Left in the cold. Filthy, disgusting mud halfway up their legs. Shivering in single digit temperatures. Squealing for help. That is how our humane agent found seven pigs on cold January day, including one piglet we named Ayesha.
During an investigation, our humane agent visited a property owned by two brothers who had had troubled caring for animals for decades, the Humane Society of Greater Dayton’s humane agent heard distressed animal noises coming from up a driveway that ran adjacent to the property. Upon walking up the driveway, she discovered a pen of pigs in extremely poor conditions. They were standing in a combination of bone-chilling mud, urine and fecal matter with nowhere to escape. The water was just 46 degrees.
The humane agent spoke with the owners, who do not reside at the property, and informed them to fix the living situation as well as provide proper food and water for these animals. They agreed to do so in the allotted time given. Upon returning multiple times, nothing had changed. The animals were still in the liquid mud and visibly shivering. The teeth of the piglets were chattering so loudly you could hear them.
A winter storm was quickly approaching, and our humane agent saw the urgency in removing these animals to save their lives. Without stepping in quickly, she knew the animals would not survive the storm.
Our humane agent removed the seven pigs and piglets from the horrible situation. It was after midnight by the time transport arrived and the temperatures were below zero but, at last, the animals were finally dry, safe and warm.
Ayesha and the other pigs were visibly shivering, dehydrated and suffering from mange, malnutrition and urine burns. Despite continued warnings, the two brothers had done nothing to improve the living conditions for these animals.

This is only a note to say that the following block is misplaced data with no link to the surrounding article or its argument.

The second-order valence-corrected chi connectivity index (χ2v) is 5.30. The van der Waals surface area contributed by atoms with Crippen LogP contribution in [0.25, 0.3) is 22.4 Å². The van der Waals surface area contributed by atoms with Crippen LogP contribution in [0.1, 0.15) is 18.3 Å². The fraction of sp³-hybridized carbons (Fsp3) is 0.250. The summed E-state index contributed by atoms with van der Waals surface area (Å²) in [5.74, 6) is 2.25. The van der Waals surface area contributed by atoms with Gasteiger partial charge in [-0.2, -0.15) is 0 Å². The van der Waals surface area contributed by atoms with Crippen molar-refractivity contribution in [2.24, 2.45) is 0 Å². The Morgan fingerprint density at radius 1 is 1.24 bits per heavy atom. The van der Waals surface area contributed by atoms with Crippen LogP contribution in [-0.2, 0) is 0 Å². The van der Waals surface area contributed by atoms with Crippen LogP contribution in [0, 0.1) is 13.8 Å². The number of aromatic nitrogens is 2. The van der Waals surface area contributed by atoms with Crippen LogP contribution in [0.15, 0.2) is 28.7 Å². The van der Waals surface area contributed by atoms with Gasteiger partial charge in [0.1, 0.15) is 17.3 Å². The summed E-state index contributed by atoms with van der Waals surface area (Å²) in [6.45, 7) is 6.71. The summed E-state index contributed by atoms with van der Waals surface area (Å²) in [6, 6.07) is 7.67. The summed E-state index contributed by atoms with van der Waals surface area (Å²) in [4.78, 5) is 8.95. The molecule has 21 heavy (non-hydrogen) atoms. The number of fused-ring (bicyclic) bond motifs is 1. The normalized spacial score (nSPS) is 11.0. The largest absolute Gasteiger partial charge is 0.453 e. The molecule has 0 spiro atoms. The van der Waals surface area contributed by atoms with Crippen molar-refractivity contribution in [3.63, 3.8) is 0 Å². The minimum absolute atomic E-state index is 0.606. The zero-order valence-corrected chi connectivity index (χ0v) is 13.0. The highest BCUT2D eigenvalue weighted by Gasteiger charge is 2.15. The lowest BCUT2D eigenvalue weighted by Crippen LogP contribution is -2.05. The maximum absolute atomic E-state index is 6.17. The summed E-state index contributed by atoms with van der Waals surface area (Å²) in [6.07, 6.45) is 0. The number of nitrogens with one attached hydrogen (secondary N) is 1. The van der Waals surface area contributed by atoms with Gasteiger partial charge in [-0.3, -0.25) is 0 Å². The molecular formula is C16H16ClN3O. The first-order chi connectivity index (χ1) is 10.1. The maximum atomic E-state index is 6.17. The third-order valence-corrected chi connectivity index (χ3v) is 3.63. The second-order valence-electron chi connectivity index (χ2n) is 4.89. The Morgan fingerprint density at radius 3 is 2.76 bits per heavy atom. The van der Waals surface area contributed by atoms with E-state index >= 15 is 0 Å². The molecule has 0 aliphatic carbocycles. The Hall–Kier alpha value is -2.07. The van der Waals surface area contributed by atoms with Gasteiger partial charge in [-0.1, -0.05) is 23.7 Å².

After removing them, the brothers accused our humane agent of improperly removing the animals without a sufficient search warrant. Despite their efforts, a 2nd District Court of Appeals Judge ruled in favor of the State of Ohio and Humane Society of Greater Dayton, setting a new precedent in the State of Ohio for livestock. With this ruling, animals may be seized from a property under the Open Field Doctrine. This basically means that if law enforcements views an animal in a neglected or abused state on any property the animal can be immediately seized from the conditions with no search warrant needed.
After more than a year of litigation, the two brothers were both also found guilty of four counts each of animal cruelty. They are prohibited from keeping pigs and other animals (with the exception of a few pets that were not being neglected) They will face inspections for five years and may go to jail for 90 days for any violation. They must also pay $13,000 each to the Humane Society of Greater Dayton for the care and rehabilitation of these seven pigs while the case was pending. Since the ruling, our humane agent had to sadly remove a horse from the property due to neglect and unsafe living conditions. Luckily though, all of these animals are now thriving and are now all free from suffering in their new forever homes.